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China’s new relations with Panama and Costa Rica are another step towards a Beijing Consensus in Central America25/3/2022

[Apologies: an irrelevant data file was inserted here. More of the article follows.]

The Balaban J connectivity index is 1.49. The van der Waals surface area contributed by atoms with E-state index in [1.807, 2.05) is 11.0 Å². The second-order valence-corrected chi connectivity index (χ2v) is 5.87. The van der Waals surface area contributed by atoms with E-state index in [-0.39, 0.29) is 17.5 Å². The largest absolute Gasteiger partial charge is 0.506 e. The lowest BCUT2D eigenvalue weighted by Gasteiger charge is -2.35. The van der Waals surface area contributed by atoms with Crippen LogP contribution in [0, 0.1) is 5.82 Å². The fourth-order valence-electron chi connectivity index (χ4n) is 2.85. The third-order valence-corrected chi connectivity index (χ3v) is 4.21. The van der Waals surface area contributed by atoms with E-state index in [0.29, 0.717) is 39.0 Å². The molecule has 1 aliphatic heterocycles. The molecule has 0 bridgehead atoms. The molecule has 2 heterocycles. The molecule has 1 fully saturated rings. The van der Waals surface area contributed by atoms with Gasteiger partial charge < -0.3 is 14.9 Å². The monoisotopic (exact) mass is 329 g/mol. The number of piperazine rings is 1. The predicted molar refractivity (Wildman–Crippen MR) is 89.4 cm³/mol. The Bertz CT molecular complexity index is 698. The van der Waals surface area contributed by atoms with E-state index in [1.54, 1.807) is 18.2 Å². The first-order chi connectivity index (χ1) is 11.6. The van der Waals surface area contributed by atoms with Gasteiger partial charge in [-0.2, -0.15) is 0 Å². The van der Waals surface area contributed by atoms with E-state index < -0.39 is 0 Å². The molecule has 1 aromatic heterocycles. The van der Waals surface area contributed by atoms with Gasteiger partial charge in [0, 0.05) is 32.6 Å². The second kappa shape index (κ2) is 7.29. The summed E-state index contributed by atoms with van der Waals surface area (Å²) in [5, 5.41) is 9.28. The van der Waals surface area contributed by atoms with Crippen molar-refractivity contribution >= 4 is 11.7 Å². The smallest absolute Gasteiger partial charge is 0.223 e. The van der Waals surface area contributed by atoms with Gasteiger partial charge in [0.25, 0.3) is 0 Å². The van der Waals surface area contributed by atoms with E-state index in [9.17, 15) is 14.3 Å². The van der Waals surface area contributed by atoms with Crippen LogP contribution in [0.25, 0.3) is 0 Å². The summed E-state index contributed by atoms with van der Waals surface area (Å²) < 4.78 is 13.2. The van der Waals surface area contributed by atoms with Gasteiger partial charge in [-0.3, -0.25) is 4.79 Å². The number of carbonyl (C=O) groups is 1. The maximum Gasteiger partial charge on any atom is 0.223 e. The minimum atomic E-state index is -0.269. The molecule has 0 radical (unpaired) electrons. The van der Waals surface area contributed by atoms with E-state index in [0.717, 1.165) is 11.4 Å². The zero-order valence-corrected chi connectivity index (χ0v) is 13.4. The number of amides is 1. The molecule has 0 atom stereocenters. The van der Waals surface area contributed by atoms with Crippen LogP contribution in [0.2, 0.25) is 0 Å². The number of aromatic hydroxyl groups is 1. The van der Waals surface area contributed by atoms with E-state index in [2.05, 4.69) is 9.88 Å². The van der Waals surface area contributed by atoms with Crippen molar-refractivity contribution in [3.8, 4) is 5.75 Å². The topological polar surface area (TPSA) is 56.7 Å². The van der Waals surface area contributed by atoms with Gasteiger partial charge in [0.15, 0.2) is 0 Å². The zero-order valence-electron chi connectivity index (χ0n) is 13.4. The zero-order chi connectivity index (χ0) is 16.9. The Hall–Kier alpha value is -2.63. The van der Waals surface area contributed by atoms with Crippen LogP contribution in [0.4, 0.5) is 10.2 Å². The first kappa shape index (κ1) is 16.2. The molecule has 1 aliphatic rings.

China’s new relations with Panama and Costa Rica are another step towards a Beijing Consensus in Central America ncreased trade, aid, investment, and diplomatic engagement between China and both Costa Rica and Panama signal a more general projection of Chinese economic and political standards in international trade policy, writes Sophie Wintgens (Université Libre de Bruxelles).Get more news about China To Costa Rica,you can vist our website! China’s strategy towards Latin America and the Caribbean (LAC) fulfils four main interests: securing energy, mining, and agricultural resources abroad to maintain domestic economic growth getting political and economic support in regional and international forums encouraging nations to recognise China instead of Taiwan opening new markets for Chinese goods Over the past 15 years, China has become an obvious trading partner, a major source of foreign direct investment, and a key provider of financing to an increasing number of South American countries. This trend is now extending into Central America, where China’s growing diplomatic involvement and economic activity reveal a strengthening of ties to Beijing. The geographic characteristics of this narrow isthmus separating the Pacific and Atlantic oceans have already sparked interest from Chinese firms in constructing alternate transit routes to the Panama Canal, as with Nicaragua’s $40 billion interoceanic canal project. Despite its involvement in significant infrastructure projects, Beijing’s relationship with Central America differs from its presence in South America. Central America’s lack of energy and mineral resources, its deeply rooted political and economic connections to the United States, and the 11 states in the hemisphere that still recognise Taiwan have also led Chinese diplomats and firms to focus more on expanded trade and political recognition. China’s growing economic presence in Central America is especially evident in its exports and development assistance to the region. The relative poverty and lack of infrastructure of the Central American isthmus make recognition of China a profitable move for regional leaders seeking financial aid. Historically, governments switching diplomatic relations to China have been rewarded with investment, improved access to the Chinese market, and loans. For example, China offered Costa Rica a $130 million aid package and purchased $300 million in Costa Rican bonds. In Panama, meanwhile, aside from being the second most important user of the Panama Canal, China is also the largest supplier of goods to the free-trade zone of Colón. By providing both of these Central American states with public works and economic incentives, Beijing obtained political recognition from Costa Rica in May 2007 and from Panama in June 2017.
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